Money is often described as having three function, (i) a unit of account function (ii) a medium-of-exchange function, and (iii) a store-of-value function. In a cashless economy, the third is not operative and, probably, neither is the second. Cashless economy does not refer to an outright absence of cash transactions in the economic setting but one in which the amount of cash-based transactions are kept minimum. It is an economic system in which transactions are not done predominately in exchange for actual cash (Daniel, D. G., R. W. Swartz, and A. L. Fermar, (2004). In a cashless society the unit of account (e.g. Dollar, euro) remains a national affair and is provided by the state. The followings among others enhance the functioning of cashless economy; the use of non-cash payment methods such as cards (credit and debit) dominates the use of cash in payments. The card based payment system has several players. On the one hand, are the providers of the card based payment system- first of which is the card companies like MasterCard and Visa who provide their payment network for the system to function. The second set of providers are the banks that act as acquires for merchants and issuers for cardholders and reach the card payments services to the ultimate users. For the two parties, the card payment system is an income generating initiative and they are motivated to run the system as they are able to generate adequate profits out of their operations. The benefits these two players derive from the system are manifold- the convenience of electronic transaction, the ease of credit availability, increased sales, increased purchasing power, to list a few. Since they are the end users of the convenience the card payment system generates, they are the ones who bear the cost of the system. Developing countries are just improving their payments infrastructures, enabling wider adoption and greater usage of non – cash means and channels.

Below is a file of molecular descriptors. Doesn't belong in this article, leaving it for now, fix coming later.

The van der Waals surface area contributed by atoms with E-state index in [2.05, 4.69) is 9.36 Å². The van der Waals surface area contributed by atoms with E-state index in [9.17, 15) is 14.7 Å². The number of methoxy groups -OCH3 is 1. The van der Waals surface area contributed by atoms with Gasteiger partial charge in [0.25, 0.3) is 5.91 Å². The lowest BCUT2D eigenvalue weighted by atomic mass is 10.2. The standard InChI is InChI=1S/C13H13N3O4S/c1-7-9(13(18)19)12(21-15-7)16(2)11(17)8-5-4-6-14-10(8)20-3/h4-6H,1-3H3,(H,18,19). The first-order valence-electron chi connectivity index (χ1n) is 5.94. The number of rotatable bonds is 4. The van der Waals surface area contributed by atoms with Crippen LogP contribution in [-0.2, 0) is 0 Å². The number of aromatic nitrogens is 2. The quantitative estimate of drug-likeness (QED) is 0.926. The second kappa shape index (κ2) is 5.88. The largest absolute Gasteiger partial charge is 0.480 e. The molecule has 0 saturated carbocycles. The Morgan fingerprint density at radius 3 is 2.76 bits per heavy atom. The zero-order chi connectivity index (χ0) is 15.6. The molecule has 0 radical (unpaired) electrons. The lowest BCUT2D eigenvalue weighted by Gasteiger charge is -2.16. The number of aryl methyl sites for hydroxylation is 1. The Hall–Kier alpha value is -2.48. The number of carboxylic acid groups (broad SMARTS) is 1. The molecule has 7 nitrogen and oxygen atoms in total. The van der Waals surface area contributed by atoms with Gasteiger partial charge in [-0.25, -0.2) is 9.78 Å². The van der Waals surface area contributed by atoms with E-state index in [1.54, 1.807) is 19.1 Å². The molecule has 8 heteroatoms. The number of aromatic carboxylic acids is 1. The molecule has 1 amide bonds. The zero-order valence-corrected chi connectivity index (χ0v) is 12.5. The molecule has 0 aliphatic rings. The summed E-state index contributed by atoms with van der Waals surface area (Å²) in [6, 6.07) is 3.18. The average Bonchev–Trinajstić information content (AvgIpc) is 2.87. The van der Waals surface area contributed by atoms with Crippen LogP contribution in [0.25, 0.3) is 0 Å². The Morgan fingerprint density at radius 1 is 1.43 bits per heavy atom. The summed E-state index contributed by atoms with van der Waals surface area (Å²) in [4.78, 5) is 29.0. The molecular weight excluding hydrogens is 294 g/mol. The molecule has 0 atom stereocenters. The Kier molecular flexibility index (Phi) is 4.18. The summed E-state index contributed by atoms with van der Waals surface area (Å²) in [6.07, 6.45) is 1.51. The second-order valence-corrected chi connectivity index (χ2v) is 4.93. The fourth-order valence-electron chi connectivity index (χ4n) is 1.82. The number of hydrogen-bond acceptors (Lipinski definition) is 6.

In this chapter, we described the research procedure for this study. A research methodology is a research process adopted or employed to systematically and scientifically present the results of a study to the research audience viz. a vis, the study beneficiaries.